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Latest posts by jo4eyes

Fork Handles

Posted: 09/04/2013 at 15:34
Pennine Petal wrote (see)
Try not trip over any plant pots Jo!

I survived!

Nice lunch & had a £5 off any full price plant voucher too, so another Heuchera has come home with me! 

Off to wash the car now. I usually wait until it's rained/raining, but I need to sort it so metered water it will be. J.

What's the weather like in your area?

Posted: 09/04/2013 at 15:27
Palaisglide wrote (see)

Stockton Dull and cold.

My last report for a while as laptop on the blink, posting hit and miss.
New part ordered although looking at new ones, it is a minefield, too much choice.

May be gone a while Frank.

Good luck Frank.

WManchester is bright with some sun & windy. Still that cold East wind, so at least the washing will dry. J.

plants for part shade/ full shade

Posted: 09/04/2013 at 15:23

Where to start?

Spring bulbs - anaemones, chinodoxa, species crocus, smaller daffs, bluebells, muscari, erythroniums, frittillary- if moist enough.

Plants - heucheras, japanese anemones, hardy geraniums- lots to chose from, Vinca minor, Solomons seal, epimediums- if dry shade, ajugas for ground cover, yes various ivies, lamiums.

Grasses - I've got an evergreen yellow grass, a carex I think, growing really well in a dry shade similar situation.

It does depend on why it's shade/what's causing it. Under deciduous trees lots of the spring bulbs pop up, flower then die back as the tree canopy above closes up. The soil beneath trees is invariably dry too, because of the tree's roots, so you need to plant in 'pockets' to get things established.

Fences/house walls however are permanent so the shade is almost 'deeper'. Usually just as dry, because of the rain shadow.

Hope some of these suggestions help. J.

Bee spotting

Posted: 08/04/2013 at 21:52

Despite the cold East wind today, I saw my first red tailed bumble bee of this yr today.

I've got Hellebores, crocus, chaenomeles, some narcissus all in flower, so not too bad. J.

What's the weather like in your area?

Posted: 08/04/2013 at 21:46

Not too bad outside today, as long as you kept moving or out of that East wind!

Aches & pains permitting, I managed to carry all the Hosta pots down to their Summer/Autumn position on the bottom patio. They werent too heavy because of the lack of rain.

The sun tried, but it clouded over by mid afternoon. J.

Fork Handles

Posted: 08/04/2013 at 21:38

Glyn, I may have to if the sciatica doesnt settle.

Today I got lots done, including carrying my Hosta pots from by the house wall down to the bottom patio where they spend the summer/Autumn. I decided to try whist the pots were at their lightest as we've had no rain for ages.

I managed, but probably not the most sensible idea with a poorly R arm, a knee objecting & the odd back twinge! Anyway, afterwards I sat sheltered from the wind having had more painkillers! The nurse I spoke to last week has also phoned to check up on me!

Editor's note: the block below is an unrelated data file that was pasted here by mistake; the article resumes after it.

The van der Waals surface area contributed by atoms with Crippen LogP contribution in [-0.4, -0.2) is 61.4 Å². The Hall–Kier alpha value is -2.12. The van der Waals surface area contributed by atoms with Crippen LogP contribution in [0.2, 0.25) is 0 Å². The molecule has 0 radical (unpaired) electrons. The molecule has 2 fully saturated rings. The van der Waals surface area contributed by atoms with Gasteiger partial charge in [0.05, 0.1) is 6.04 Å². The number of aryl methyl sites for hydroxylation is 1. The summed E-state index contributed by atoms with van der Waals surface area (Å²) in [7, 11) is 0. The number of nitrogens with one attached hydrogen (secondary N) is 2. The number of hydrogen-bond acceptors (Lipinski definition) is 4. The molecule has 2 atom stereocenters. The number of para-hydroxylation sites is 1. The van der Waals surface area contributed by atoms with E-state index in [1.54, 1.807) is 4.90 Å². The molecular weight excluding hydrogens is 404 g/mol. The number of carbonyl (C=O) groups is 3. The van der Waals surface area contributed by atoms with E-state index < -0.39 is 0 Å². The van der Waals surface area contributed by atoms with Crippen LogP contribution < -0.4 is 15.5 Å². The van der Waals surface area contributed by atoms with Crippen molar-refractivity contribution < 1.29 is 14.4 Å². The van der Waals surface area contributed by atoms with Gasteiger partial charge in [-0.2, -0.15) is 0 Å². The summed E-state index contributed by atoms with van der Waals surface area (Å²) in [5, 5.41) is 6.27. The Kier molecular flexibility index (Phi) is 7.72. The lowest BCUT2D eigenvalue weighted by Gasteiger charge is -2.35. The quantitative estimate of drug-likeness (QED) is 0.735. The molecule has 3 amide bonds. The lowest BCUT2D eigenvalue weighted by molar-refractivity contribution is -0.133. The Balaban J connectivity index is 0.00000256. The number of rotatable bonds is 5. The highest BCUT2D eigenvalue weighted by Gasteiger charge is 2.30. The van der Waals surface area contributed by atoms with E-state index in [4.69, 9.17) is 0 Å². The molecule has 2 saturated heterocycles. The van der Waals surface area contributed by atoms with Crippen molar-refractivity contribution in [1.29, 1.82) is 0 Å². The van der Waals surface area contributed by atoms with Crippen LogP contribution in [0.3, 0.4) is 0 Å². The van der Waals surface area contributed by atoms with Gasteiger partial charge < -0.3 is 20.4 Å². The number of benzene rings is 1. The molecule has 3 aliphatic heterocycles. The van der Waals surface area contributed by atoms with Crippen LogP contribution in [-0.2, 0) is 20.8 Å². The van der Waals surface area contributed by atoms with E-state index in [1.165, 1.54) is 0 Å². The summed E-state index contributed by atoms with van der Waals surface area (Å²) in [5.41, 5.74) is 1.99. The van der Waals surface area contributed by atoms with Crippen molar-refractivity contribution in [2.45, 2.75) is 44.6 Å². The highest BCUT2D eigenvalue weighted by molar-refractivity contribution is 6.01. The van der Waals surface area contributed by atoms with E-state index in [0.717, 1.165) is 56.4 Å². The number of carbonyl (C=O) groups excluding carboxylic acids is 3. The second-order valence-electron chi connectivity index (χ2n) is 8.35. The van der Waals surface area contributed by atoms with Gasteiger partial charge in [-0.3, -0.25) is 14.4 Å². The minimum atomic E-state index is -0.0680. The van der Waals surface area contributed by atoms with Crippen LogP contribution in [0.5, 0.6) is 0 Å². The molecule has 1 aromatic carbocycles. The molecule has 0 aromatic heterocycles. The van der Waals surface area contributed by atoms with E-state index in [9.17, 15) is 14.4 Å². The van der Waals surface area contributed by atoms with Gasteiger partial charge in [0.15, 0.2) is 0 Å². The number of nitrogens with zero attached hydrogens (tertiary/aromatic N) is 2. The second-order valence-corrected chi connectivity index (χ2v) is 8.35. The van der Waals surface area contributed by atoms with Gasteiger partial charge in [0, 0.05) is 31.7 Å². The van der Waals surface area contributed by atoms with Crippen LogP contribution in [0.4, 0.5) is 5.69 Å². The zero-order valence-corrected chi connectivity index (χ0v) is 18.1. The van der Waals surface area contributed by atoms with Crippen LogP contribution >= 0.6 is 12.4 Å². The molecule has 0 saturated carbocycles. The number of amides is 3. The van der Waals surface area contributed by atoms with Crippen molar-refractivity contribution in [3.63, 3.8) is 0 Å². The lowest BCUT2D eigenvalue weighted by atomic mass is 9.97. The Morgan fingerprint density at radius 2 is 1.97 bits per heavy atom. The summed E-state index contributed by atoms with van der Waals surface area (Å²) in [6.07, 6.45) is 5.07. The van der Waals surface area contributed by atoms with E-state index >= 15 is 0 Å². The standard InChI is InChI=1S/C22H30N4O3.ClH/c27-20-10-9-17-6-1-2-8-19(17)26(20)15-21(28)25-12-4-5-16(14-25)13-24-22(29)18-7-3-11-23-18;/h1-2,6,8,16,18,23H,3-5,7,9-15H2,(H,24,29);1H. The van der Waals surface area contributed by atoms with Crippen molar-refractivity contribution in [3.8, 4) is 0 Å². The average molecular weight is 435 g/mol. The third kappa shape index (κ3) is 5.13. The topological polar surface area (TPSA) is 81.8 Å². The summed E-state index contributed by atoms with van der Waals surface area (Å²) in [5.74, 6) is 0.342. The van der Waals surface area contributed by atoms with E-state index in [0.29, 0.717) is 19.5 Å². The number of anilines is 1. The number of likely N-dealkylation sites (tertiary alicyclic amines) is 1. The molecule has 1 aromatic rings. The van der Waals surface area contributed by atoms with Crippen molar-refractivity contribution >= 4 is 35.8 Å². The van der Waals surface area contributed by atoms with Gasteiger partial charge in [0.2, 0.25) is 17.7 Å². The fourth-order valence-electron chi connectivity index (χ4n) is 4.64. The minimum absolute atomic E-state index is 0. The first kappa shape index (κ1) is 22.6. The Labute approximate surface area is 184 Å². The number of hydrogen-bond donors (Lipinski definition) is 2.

Tomorrow am off to the hairdressers- the first cut in over 12 months- then lunch at GC with friend. So no real chance of more injury there??? J.

Fritillary (Snakes Head)!!!!

Posted: 08/04/2013 at 21:26
nutcutlet wrote (see)

I'd love to go to those water meadows jo. We're really too dry here, except last year.

It's really worth it if you can.

Daughter's garden is damp as over clay, so she's planning her own frittilary meadow of her own.   I'll try starting off some of my seeds for her, assuming the LB doesnt get the lot, & if no joy she can plant bulbs this Autumn. J.

Hellebore Addiction

Posted: 08/04/2013 at 21:21
Lorea wrote (see)

Hi guys, does anyone have any tips on getting hellebore seed to germinate? I've got helleborus foetidus in my garden which has self seeded but I recently bought some seed of a purple hellebore (that's all I know) and I've read that some can be difficult to germinate. Is there anything special I should be doing?



nutcutlet wrote (see)

Hi Lorea

Sow it when it's ripe, ie about to drop out of it's seed case, leave it outside and wait. It will germinate in spring if not before. I usually cover mine with grit, saves the winter rainswahing them out.

Lorea- yes sow it asap when ripe. Cover with grit as NC says & then wait. They can take quite a while to germinate. I leave mine in a shady spot. Take care re slugs though as the seedlings can be attacked. Pot on/up as nec & eventually you'll get a flowering plant. No guarentee of a decent colour though. J.

Fritillary (Snakes Head)!!!!

Posted: 08/04/2013 at 21:11

IME double headed flowers do turn up sometimes. Mine are just out in one border & well up in a 2cnd. Mine have also self-seeded into a 3rd border.

So far no sign of LB attack, but the bright red beetles pretty easy to spot on them. Need to be careful to get them into a jamjar, then tipped onto slabs & stamped on!

If anyone gets the chance the Oxford water meadows are full of them- a site once seen never forgotten. J.

Fork Handles

Posted: 07/04/2013 at 16:20

I gave in & took painkillers again earlier. Am now comfy again.

My hand/arm problem though is going to be a real b****r. Oh well I'll cope, have to.


Paperwork done & dusted & shredded. OH has tried to cancel something on an apparent 24hr/7day phoneline, only to discover that they arent actually functioning today! Website also non-existent as well...... J.

Discussions started by jo4eyes

Care & maintenance of elderly Bramley apple trees.

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Last Post: 18/02/2013 at 20:32

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Last Post: 18/02/2013 at 22:38
2 threads returned